When the abbot asks a group of the local people if they feel they need the protection of the army against the violence of the political radicals, one man says, “Let’s not talk about the army, it’s a catastrophe. The army won’t come. The protection is you.” A monk then compares the monks to birds on a branch, an image that evokes both a sense of them as sitting targets, and the possibility that they may fly at any moment. To this, a woman firmly replies, “We are the birds. You are the branch. Without you, we won’t know where to rest.”
Over dinner a week or two ago, I got into a lively argument with a friend of mine, Nick, about this film. He felt it was irresponsible and unhelpful to make a film like this at a time when there is already so much fear of terrorism, and lack of understanding of the conditions that underlie Islamicism. He thinks that what we need are films that make Islamicism comprehensible, that acknowledge and expose the injustices that have provoked the anger and the desperate measures of Islamicist politics. For him, this film demonized the Islamicists in Algeria, idealized the monks as the representatives of Western culture, and failed to consider the history that led up to their confrontation or to present the perspective of the Islamicists.
It is true that ‘Of Gods and Men’ does not attempt to explain the history of colonization in Algeria. As a French film, it is made for an audience that is assumed to have prior knowledge of this history. It is also a film that does not seek to understand political violence by delving into its causes or exploring the perspective of the violent. In the world of the film the threat of violence is a given, a fact that the protagonists of the film cannot control. Their problem is how to respond to it. The options of flight or compromise are considered, but not taken up. Horrified as they are by the violence, the monks also refrain from condemnation or judgment.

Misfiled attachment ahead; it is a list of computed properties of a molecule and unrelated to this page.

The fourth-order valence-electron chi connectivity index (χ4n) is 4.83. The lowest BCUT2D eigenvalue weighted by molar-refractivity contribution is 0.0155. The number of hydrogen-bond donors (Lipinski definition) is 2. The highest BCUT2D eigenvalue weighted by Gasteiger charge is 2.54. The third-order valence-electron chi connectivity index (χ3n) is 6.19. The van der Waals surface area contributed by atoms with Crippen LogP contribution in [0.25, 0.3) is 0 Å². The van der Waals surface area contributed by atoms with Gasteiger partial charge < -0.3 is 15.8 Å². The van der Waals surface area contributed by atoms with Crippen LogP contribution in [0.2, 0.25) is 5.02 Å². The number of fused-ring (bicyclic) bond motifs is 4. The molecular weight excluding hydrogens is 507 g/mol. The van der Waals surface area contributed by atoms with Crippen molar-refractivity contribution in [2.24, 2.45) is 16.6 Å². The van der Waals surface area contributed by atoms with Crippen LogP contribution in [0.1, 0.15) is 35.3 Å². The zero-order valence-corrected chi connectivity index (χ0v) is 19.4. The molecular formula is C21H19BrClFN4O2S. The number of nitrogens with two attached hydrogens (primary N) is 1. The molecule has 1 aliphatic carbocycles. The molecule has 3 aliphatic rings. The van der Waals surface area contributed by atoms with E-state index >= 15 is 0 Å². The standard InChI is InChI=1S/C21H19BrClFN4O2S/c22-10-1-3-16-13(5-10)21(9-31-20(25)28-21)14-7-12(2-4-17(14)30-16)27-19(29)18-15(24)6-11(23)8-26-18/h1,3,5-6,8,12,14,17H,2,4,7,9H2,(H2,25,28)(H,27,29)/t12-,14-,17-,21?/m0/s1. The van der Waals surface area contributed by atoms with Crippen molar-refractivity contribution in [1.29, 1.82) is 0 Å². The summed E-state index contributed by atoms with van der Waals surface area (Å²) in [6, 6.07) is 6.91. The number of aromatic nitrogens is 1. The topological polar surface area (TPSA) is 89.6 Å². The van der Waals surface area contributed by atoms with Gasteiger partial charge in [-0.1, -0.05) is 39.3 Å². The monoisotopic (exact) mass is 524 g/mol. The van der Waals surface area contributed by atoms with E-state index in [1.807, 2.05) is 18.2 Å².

When an armed group storms into the monastery and its leader demands medical treatment for his men, the abbot stands his ground and says that they will receive the same treatment as the villagers – no more. He quotes a passage from the Koran about the love shown by Christians toward the people they live among, and the leader supplies the last phrase (about “waxing not proud”). When the abbot adds that it is Christmas Eve, the leader apologises and shakes his hand before leaving peacefully.
Later, the abbot is called upon by an army general to identify the corpse of this man. Before showing him the body, the general warns that it has been dragged through the town behind an army truck so his victims could rejoice over his death. The abbot asks why he did not prevent this. Astonished, the general asks if he wants to know what the favorite torture technique of this man was in dealing with his innocent victims, and declares that people like him do not merit compassion. By contrast, when the dead man’s head is uncovered and the abbot recognizes the Islamicist leader, it is clear from his gesture and expression that the abbot is filled with compassion for a fellow human being whose life has ended so pitifully – judgment of the crimes this man committed is irrelevant for him in this moment.
These scenes from the film make it hard for me to see it as a work that demonises Islamicists, or encourages anti-terrorist sentiment, even though it portrays the suffering and fear provoked by Islamicist violence. For me, it is a film that presents an inspiring and challenging model of how to respond to such violence. The monks do not participate in the violence, even in the form of condemnatory judgments or by letting it persuade them to abandon a place and a way of life they value. Instead, under great pressure, they sustain their commitment to a way of peace and love, and show a compassionate understanding of those who threaten them that is not based on complex judgments about historical responsibilities, but on a simpler, more profound sense of shared humanity. There is a strong sense that this commitment is both extremely difficult and freely made and renewed each day. Nothing obliges the monks to behave the way they do, not the violent agents of political history, not the authority of the Church or Western culture, not even the demands of morality.
I am conscious in writing the last sentence of echoing Sartre’s rhetoric in Being and Nothingness - except that he would have italicized “Nothing.” To my mind, Of Gods and Men provides a moving example of what it might be to live according to an existentialist ethic of absolute personal freedom and responsibility. But it also challenges Sartre’s version of this ethic by suggesting an intimate connection between such responsibility and a commitment to non-violence that is underpinned by the discipline of religious practice. Sartre was anti-religious and defended the use of violence for political purposes. Maybe he would have agreed with Nick…